Air Pollution Tied to Brain Cancer: Study
Air Pollution Tied to Brain Cancer: Study

Air Pollution Tied to Brain Cancer: Study

Inhaling combustion-produced particles may lead to the development of brain tumors.

Nov 13, 2019
Emily Makowski

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For the first time, ultra-fine particles produced by burning fuel have been linked to the development of malignant brain tumors, according to a study published in Epidemiology on November 6. Previous research showed that these combustion-related nanoparticles can reach the human brain when inhaled. 

Scientists led by Scott Weichenthal, an epidemiologist at McGill University, analyzed the medical records and air pollution exposure of 1.9 million adults in Toronto and Montreal. They found that an air pollution increase of 10,000 nanoparticles per cubic centimeter may lead to one extra case of brain cancer for every 100,000 people exposed. The increase is comparable to moving from a quiet city street to a busy one, according to The Guardian.

The researchers measured malignant neoplasms in the brain, a category that includes glioblastoma, the most common form of brain cancer, affecting roughly three out of every 100,000 people in the US. 

“Environmental risks like air pollution are not large in magnitude—their importance comes because everyone in the population is exposed. So when you multiply these small risks by lots of people, all of sudden there can be lots of cases,” Weichenthal tells the Guardian.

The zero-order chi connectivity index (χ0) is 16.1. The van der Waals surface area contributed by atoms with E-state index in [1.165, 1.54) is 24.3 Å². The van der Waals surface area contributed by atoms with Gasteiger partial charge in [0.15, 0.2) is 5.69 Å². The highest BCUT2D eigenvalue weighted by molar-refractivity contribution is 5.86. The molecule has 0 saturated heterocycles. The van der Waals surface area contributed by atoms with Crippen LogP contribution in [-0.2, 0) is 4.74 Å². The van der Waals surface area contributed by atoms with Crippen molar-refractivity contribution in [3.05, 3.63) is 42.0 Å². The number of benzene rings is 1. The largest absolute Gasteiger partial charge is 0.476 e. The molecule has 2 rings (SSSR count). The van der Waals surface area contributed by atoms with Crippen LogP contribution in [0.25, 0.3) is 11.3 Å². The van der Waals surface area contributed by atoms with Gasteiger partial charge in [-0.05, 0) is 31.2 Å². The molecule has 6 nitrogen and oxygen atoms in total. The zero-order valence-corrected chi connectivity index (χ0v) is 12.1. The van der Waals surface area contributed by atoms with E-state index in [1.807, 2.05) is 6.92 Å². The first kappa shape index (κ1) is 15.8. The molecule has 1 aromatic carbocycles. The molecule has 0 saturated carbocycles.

“This is an important finding, given that ultra-fine particles are directly emitted by combustion cars and several studies in animals have shown ultra-fine particles could be more toxic than larger particles,” Jordi Sunyer, a neurodevelopmental researcher at the Barcelona Institute for Global Health in Spain who was not involved in the study, tells the Guardian.

The study’s findings are particularly relevant in the midst of a series of global air pollution crises. Air pollution in Afghanistan’s capital city Kabul may be causing more deaths than war, according to the Associated Press. And in New Delhi, India’s capital, ongoing severe air pollution eight times higher than the recommended maximum limit is being linked to breathing problems and other adverse health effects, the AP reports.

See “Air Pollution May Damage People’s Brains

Emily Makowski is an intern at The Scientist. Email her at emakowski@the-scientist.com.